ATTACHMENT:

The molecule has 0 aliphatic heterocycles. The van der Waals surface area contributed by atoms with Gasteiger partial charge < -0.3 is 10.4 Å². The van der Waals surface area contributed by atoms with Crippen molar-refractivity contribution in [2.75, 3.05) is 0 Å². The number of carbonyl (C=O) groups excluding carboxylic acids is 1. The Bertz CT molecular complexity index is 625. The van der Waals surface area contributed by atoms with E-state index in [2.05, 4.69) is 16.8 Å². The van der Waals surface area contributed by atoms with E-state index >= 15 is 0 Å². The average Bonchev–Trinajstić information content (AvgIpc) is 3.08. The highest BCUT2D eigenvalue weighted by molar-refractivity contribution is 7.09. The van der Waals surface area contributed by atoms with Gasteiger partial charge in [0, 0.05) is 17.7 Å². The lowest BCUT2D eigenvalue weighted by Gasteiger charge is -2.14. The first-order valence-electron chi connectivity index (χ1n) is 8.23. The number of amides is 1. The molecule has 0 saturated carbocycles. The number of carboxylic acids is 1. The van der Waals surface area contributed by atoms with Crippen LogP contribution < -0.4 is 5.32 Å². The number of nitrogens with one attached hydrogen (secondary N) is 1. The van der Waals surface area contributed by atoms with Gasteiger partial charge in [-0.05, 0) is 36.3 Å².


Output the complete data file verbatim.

The molecule has 0 aliphatic heterocycles. The van der Waals surface area contributed by atoms with Gasteiger partial charge < -0.3 is 10.4 Å². The van der Waals surface area contributed by atoms with Crippen molar-refractivity contribution in [2.75, 3.05) is 0 Å². The number of carbonyl (C=O) groups excluding carboxylic acids is 1. The Bertz CT molecular complexity index is 625. The van der Waals surface area contributed by atoms with E-state index in [2.05, 4.69) is 16.8 Å². The van der Waals surface area contributed by atoms with E-state index >= 15 is 0 Å². The average Bonchev–Trinajstić information content (AvgIpc) is 3.08. The highest BCUT2D eigenvalue weighted by molar-refractivity contribution is 7.09. The van der Waals surface area contributed by atoms with Gasteiger partial charge in [0, 0.05) is 17.7 Å². The lowest BCUT2D eigenvalue weighted by Gasteiger charge is -2.14. The first-order valence-electron chi connectivity index (χ1n) is 8.23. The number of amides is 1. The molecule has 0 saturated carbocycles. The number of carboxylic acids is 1. The van der Waals surface area contributed by atoms with Crippen LogP contribution < -0.4 is 5.32 Å². The number of nitrogens with one attached hydrogen (secondary N) is 1. The van der Waals surface area contributed by atoms with Gasteiger partial charge in [-0.05, 0) is 36.3 Å².